The "first half of history" covers the interval between the invention of writing in Sumer and the floruit of classical Greece. During these two and a half millennia (ca. 3000-500 BCE), the Near East is the primary locus of written documentation, and thus the place where the emergence of humanity's achievements can be followed in detail. Two centuries of persistent exploration of the Near East have led to the recovery of much of this documentation, and the recovery continues at an unabated pace. The discoveries made in the field, and their interpretation in the scholarly literature, are brought to the attention of a wide public in three volumes, prepared by leading scholars in all the principal language areas of the ancient Near East.

The first volume to be published, Canonical Compositions from the Biblical World, is devoted to "literary" texts - those responses to the world about them by which the creative minds of antiquity sought to come to terms with their environment, real or imaginary.

The second volume, Monumental Inscriptions from the Biblical World, is devoted to building and votive inscriptions, seals, weights, treaties, collections of laws, and other genres originally inscribed on durable mediums or in multiple copies for long-term survival. Many are royal inscriptions, and nearly all are crucial to the reconstruction of the history of the Biblical world.

The third volume incorporates "economic" texts - the unassuming records of daily life which nonetheless go far toward permitting the reconstruction of social, legal and commercial institutions that concerned the majority of humanity. Archival Documents from the Biblical World, provides a generous selection from the vast number of legal, commercial and private documents preserved from pre-classical antiquity. These courtcases, contracts, accounts and letters, so often slighted or underrepresented in older anthologies, throw a bright light on the daily life of ordinary human beings as recorded by their contemporaries. In addition, exhaustive indices to all three volumes identify and classify all proper names and many of the themes struck throughout the work. With this third Volume The Context of Scripture is completed.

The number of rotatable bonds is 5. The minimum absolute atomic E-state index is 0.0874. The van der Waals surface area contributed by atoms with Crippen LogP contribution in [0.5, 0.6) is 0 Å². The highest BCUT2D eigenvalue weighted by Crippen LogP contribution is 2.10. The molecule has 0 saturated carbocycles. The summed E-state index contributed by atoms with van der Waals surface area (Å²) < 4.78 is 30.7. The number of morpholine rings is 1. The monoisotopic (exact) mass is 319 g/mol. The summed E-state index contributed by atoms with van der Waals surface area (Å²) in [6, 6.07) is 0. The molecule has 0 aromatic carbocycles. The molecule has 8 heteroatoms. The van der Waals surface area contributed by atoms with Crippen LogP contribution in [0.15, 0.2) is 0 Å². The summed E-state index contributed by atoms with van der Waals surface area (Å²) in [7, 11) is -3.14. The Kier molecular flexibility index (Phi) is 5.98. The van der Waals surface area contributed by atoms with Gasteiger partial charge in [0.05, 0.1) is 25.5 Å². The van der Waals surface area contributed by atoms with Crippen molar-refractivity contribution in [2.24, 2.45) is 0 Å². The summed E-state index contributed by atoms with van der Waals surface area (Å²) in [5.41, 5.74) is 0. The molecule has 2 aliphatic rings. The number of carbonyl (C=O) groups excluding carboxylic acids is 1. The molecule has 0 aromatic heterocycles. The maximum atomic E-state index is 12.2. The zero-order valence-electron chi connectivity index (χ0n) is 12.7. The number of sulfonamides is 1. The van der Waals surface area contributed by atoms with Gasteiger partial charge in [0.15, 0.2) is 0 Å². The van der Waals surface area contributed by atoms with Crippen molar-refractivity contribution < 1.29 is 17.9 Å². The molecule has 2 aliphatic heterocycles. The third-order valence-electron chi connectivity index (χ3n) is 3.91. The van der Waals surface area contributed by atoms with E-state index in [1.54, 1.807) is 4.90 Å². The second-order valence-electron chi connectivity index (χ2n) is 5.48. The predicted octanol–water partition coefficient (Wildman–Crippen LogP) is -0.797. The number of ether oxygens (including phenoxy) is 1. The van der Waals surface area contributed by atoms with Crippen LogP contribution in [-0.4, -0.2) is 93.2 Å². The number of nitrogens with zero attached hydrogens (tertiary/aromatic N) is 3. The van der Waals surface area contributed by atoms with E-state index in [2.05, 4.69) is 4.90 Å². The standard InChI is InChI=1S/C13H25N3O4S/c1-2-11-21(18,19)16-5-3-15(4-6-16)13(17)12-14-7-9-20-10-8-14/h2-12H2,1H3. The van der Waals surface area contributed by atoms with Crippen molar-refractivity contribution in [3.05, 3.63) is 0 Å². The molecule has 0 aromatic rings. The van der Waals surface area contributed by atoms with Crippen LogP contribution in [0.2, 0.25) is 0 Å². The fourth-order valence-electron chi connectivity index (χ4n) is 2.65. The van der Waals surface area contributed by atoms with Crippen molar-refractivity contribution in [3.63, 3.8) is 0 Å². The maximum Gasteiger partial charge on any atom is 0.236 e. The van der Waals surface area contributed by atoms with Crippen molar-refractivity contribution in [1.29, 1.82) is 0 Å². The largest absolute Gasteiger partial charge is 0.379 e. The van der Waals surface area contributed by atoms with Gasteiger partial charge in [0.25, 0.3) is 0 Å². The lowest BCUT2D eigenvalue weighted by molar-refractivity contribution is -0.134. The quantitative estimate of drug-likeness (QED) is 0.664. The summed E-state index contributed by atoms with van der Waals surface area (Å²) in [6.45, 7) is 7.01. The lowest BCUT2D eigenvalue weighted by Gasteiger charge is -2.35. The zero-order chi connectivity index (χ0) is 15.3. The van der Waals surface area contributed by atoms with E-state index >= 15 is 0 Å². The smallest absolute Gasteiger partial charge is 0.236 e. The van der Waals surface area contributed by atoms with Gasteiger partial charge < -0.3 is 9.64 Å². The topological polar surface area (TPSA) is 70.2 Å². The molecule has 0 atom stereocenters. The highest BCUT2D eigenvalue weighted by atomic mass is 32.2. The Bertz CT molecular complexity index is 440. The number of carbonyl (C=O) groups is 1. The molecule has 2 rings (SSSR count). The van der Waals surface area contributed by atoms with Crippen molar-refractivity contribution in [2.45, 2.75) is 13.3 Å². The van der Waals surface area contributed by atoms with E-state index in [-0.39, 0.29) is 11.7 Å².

All these canons, monuments and documents provide the context in which Biblical literature flowered. They have therefore been selected in part to illuminate the comparisons or contrasts with specific Biblical passages that have been identified in the scholarly literature. These passages are identified in each selection, and in the extensive bibliography provided. Other selections have been made to illustrate the range of the ancient documentation, or to highlight new discoveries. Elaborate indices are designed to call attention, not only to Biblical parallels, but to those among the ancient sources themselves.

This authoritative three-volume reference work is an invaluable research tool and essential reading for all those engaged in the study of the Hebrew Bible in its ancient Near Eastern context.
 

David, this had slipped by me, too. Ironically, I'm sitting here in my office with two of the three volumes in front of me. I own the first volume but the second two I have checked out from the library because they are so darn stinking expensive. But the Accordance set is a bargain. I've already submitted my order and look forward to being able to run searches directly on the texts.
 

I looked out of curiosity, and I believe it would be good for folks to know that the Accordance package for The Context of Scripture is $100 LESS than the Logos package.
 

Your next step should be to secure rights to add the three-volume Civilizations of the Ancient Near East (ed. J. M. Sasson), published by Scribners/MacMillan/Simon & Schuster.
 

I, too, was delighted to see this module available at AAR/SBL, and had to snatch one up on sight! BTW, another under-hyped module is Hebrew Ben Sira ...